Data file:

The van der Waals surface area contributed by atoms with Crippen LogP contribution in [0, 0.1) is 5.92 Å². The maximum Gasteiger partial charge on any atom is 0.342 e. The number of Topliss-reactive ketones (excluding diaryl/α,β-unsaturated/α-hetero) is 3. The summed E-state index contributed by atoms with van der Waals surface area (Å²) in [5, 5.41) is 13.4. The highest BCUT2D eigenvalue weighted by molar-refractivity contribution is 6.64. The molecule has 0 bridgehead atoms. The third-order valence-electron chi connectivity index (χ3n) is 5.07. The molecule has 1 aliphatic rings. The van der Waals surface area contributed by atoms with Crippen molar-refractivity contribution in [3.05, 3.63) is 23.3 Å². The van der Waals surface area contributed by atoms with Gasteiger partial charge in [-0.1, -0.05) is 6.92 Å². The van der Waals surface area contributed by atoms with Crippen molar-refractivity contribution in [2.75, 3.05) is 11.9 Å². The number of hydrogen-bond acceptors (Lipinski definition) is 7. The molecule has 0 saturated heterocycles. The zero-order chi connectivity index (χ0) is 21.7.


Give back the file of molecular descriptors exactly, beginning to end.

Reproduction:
The van der Waals surface area contributed by atoms with Crippen LogP contribution in [0, 0.1) is 5.92 Å². The maximum Gasteiger partial charge on any atom is 0.342 e. The number of Topliss-reactive ketones (excluding diaryl/α,β-unsaturated/α-hetero) is 3. The summed E-state index contributed by atoms with van der Waals surface area (Å²) in [5, 5.41) is 13.4. The highest BCUT2D eigenvalue weighted by molar-refractivity contribution is 6.64. The molecule has 0 bridgehead atoms. The third-order valence-electron chi connectivity index (χ3n) is 5.07. The molecule has 1 aliphatic rings. The van der Waals surface area contributed by atoms with Crippen molar-refractivity contribution in [3.05, 3.63) is 23.3 Å². The van der Waals surface area contributed by atoms with Gasteiger partial charge in [-0.1, -0.05) is 6.92 Å². The van der Waals surface area contributed by atoms with Crippen molar-refractivity contribution in [2.75, 3.05) is 11.9 Å². The number of hydrogen-bond acceptors (Lipinski definition) is 7. The molecule has 0 saturated heterocycles. The zero-order chi connectivity index (χ0) is 21.7.